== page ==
Whenever I come to Venice, I find myself in constant movement. I walk, I walk, and I keep walking. By the time I come to my senses, I realize I’ve spent an entire hour simply walking around the city. The reason for this is obvious—with no traffic signals and no cars at all, there’s no cause to stop walking.
As I walk, various things come into view—bridges, street signs, rattling washing machines on the other side of arches. Any sense of anxiety upon entering a narrow, dark tunnel vanishes before long as a bustling piazza with cafes and restaurants reveals itself. The more I walk, the more I feel at peace.
During one of my walks, I locked eyes with a woman as I was crossing a bridge. She was stood right in the middle, and I thought that she was perhaps wary at me, a random tourist strolling into her neighborhood. As I reached the other side of the bridge, I noticed that it only led to a dead end. This street was most likely only accessed and used by those who lived on it. Filled with guilt that I’d invaded this space for residents only, I turned around and saw that the woman on the bridge had lifted her arm up and was pointing to the right. The sign was clear to me; I turned and saw a street through an arch in between the buildings. I gave the OK sign and carried on with my journey.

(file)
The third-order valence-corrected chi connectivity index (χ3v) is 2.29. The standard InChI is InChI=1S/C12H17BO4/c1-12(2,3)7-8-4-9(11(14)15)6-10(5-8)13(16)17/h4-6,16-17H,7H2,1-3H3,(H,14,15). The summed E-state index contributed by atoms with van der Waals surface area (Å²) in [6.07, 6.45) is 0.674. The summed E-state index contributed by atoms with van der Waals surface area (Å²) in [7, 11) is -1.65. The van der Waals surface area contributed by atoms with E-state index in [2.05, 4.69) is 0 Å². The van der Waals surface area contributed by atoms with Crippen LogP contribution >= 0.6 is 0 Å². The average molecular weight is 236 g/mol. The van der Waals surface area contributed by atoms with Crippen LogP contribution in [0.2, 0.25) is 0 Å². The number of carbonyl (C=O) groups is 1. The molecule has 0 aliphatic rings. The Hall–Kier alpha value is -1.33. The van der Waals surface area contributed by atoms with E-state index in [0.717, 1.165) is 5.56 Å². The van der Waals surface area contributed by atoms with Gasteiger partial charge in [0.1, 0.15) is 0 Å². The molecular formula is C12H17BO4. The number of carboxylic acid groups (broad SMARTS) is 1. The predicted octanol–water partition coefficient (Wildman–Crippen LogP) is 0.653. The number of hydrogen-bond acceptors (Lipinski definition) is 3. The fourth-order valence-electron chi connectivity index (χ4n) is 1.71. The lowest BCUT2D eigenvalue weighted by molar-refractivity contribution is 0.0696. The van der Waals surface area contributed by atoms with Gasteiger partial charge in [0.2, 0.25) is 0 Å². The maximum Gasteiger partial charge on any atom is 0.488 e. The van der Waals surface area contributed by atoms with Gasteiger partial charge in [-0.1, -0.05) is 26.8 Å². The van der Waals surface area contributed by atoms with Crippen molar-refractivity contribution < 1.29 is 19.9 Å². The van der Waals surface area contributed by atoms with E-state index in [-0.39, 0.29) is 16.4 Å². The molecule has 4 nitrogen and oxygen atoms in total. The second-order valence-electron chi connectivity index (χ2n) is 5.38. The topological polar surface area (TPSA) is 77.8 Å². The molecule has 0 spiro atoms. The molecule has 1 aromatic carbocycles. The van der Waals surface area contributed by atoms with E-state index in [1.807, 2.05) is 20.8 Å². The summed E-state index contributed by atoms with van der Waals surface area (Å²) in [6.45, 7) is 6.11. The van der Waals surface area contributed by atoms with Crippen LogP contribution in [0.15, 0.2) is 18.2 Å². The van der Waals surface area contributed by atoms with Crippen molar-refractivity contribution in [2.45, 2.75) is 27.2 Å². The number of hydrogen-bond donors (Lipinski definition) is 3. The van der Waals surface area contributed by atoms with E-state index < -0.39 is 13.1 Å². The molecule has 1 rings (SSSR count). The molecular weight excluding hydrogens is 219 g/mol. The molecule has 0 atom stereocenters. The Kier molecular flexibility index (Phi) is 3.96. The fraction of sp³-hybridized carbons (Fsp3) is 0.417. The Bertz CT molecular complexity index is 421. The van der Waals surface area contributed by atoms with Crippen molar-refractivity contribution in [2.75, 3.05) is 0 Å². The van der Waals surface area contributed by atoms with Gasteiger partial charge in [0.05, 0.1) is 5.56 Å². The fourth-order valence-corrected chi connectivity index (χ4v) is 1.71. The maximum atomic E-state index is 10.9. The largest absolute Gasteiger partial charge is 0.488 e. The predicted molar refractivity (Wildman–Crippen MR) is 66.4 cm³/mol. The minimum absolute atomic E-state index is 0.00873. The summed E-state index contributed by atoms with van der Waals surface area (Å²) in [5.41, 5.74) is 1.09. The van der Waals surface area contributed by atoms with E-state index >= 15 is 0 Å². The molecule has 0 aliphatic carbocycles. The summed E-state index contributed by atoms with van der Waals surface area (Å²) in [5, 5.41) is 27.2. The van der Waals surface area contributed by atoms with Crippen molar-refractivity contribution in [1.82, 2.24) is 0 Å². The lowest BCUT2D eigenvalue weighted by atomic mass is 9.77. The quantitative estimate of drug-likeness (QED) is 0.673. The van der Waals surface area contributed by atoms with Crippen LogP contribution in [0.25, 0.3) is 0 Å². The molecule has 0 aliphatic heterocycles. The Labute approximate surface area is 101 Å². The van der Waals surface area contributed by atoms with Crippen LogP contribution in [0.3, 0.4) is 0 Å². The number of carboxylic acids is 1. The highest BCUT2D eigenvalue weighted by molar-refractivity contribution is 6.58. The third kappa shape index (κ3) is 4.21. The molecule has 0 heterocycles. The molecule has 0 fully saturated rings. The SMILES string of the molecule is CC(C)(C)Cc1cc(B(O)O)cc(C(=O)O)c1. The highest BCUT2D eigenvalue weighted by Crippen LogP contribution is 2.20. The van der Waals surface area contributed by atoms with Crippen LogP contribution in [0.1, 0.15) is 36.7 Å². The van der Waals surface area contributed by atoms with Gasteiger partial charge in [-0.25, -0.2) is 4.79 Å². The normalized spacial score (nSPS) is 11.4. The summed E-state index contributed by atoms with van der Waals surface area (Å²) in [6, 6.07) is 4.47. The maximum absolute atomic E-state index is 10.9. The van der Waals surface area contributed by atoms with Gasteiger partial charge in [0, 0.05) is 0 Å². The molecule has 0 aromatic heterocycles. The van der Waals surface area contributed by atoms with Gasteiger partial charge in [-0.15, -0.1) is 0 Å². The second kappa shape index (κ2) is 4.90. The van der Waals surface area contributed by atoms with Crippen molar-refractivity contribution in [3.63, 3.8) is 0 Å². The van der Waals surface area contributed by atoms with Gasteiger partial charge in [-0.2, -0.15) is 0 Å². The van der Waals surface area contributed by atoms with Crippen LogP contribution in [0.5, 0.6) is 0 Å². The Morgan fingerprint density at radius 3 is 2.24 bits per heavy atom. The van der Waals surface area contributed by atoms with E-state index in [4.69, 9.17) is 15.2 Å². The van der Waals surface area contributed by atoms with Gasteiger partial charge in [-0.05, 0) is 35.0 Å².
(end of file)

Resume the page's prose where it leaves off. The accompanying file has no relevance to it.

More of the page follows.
The city is constantly in movement—the people who visit and then leave, the culture that travels both east and west. I wonder if the chiming church bells or the whistles from the boats are occasional reminders for the people of this city to take a moment to stop and pause.